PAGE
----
March 31 is the anniversary of Dr. Martin Luther King, Jr.’s last Sunday sermon at the National Cathedral in Washington, D.C. in 1968 before his assassination four days later: “Remaining Awake Through a Great Revolution”. Dr. King said he believed a triple revolution was taking place in the world -- a technological revolution, a revolution in weaponry, and a human rights revolution. To face this triple revolution, he said we must figure out how to develop a world perspective, eradicate racism and economic injustice, rid our nation and world of poverty, and find an alternative to war and bloodshed -- all with great urgency:
“It may well be that we will have to repent in this generation. Not merely for the vitriolic words and the violent actions of the bad people, but for the appalling silence and indifference of the good people who sit around and say, ‘Wait on time.’ Somewhere we must come to see that human progress never rolls in on the wheels of inevitability. It comes through the tireless efforts and the persistent work of dedicated individuals who are willing to be co-workers with God. And without this hard work, time itself becomes an ally of the primitive forces of social stagnation. So we must help time and realize that the time is always ripe to do right.”
We must act upon his warnings if our children, nation’s future and founding principles -- subverted and still sullied by the legacies of slavery, Native American genocide, exclusion of women and non-propertied men of all colors from our electoral processes -- are to be saved.
I have said often that too many Americans would rather celebrate than follow Dr. King. Many have enshrined Dr. King the dreamer and ignored Dr. King the “disturber of all unjust peace,” as theologian Vincent Harding said. Many remember King the vocal opponent of violence, but not the King who called for massive nonviolent civil disobedience to challenge the stockpiling of weapons of death and the wars they fuel, and the excessive materialism of the greedy, which deprives the needy of the basic necessities of life. And many celebrate Dr. King the orator, but ignore his words about the need for reordering the misguided values and national investment priorities he believed are the seeds of America’s downfall.
Dr. King’s greatness lay in his willingness to struggle to hear and see the truth; to not give into fear, uncertainty and despair; to continue to grow and to never lose hope, despite every discouragement from his government and even his closest friends and advisers. Contributors deserted him as he spoke out not only for an end to the Vietnam War but for a fairer distribution of our country’s vast resources between the rich and the poor. Why was he pushing the nation to do more on the tail of the greatest civil rights strides ever made and challenging a President who had declared a war on poverty? Because he saw that our nation’s ills went far deeper and that fundamental structural and priorities changes had to be made and that the War on Poverty and Vietnam War were inextricably intertwined.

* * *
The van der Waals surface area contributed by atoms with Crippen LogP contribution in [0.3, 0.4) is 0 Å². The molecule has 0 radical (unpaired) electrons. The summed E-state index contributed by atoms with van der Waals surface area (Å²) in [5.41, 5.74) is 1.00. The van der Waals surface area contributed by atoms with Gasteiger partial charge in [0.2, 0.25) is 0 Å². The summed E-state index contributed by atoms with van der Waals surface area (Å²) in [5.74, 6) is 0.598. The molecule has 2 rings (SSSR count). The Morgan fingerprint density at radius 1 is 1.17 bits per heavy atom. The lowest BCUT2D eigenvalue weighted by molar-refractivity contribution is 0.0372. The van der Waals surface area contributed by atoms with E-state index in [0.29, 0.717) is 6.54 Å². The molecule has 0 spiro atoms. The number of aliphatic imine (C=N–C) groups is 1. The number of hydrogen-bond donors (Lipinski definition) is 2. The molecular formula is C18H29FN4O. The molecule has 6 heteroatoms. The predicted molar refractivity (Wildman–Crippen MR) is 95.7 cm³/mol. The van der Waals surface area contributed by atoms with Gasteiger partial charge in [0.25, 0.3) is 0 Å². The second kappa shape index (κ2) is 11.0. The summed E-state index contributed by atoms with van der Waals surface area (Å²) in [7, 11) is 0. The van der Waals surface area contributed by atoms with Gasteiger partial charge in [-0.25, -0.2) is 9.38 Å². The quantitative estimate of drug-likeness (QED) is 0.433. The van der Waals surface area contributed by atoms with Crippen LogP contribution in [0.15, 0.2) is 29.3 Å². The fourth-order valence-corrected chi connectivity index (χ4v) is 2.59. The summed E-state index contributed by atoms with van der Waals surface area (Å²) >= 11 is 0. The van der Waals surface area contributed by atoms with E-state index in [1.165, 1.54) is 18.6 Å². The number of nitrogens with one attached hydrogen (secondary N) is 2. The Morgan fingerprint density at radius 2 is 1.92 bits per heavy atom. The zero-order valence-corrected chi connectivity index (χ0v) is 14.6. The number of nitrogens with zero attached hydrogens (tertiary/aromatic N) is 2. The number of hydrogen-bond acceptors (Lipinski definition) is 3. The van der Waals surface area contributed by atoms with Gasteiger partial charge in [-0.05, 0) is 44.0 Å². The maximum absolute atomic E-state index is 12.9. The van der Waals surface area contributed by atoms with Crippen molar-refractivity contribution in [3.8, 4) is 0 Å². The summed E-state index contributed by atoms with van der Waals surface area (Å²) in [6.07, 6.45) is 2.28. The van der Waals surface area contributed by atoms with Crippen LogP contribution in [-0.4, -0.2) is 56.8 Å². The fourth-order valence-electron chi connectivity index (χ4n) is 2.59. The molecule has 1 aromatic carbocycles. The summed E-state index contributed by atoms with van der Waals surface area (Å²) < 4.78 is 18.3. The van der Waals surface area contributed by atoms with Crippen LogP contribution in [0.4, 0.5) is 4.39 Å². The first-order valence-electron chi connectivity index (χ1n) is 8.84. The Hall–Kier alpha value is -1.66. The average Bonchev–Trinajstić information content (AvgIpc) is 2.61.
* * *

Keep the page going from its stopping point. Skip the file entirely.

In the Cathedral sermon he announced that in a few weeks he would be coming back to Washington leading a Poor People’s Campaign:
We are going to bring the tired, the poor, the huddled masses . . . We are going to bring children and adults and old people, people who have never seen a doctor or a dentist in their lives . . . We are not coming to engage in any histrionic gesture. We are not coming to tear up Washington. We are coming to demand that the government address itself to the problem of poverty. We read one day, ‘We hold these truths to be self-evident, that all men are created equal, that they are endowed by their Creator with certain inalienable Rights, that among these are Life, Liberty, and the pursuit of Happiness.’ But if a man doesn’t have a job or an income, he has neither life nor liberty nor the possibility for the pursuit of happiness. He merely exists.
We are coming to ask America to be true to the huge promissory note that it signed years ago. And we are coming to engage in dramatic nonviolent action, to call attention to the gulf between promise and fulfillment; to make the invisible visible. Why do we do it this way? We do it this way because it is our experience that the nation doesn’t move around questions of genuine equality for the poor and for black people until it is confronted massively, dramatically in terms of direct action . . . And I submit that nothing will be done until people of goodwill put their bodies and their souls in motion.
As always Dr. King’s voice and vision were prescient and right -- and speak to where our nation is today. Towards the end of his life Dr. King said to a group of friends: “We fought hard and long, and I have never doubted that we would prevail in this struggle. Already our rewards have begun to reveal themselves. Desegregation... the Voting Rights Act... But what deeply troubles me now is that for all the steps we’ve taken toward integration, I’ve come to believe that we are integrating into a burning house” riddled by excessive militarism, materialism and racism. When asked what we should do Dr. King answered: “We’re just going to have to become firemen” and sound the siren of alarm.
Our nation and world desperately need loud sirens and firefighters for justice right now to curb morally obscene child poverty rates, wealth and income inequality, massive miseducation of poor children of color, preventable hunger and homelessness, mass incarceration and unjust criminal justice systems that criminalize the poor, and bullying and demagogic politicians encouraging assault of nonviolent protesters.
The time is ripe right now to do what is right and reject the ugliness, violence and greed that have permeated too much of our political discourse. We need to move forward and not backward and teach our children we can disagree strongly without disagreeing wrongly.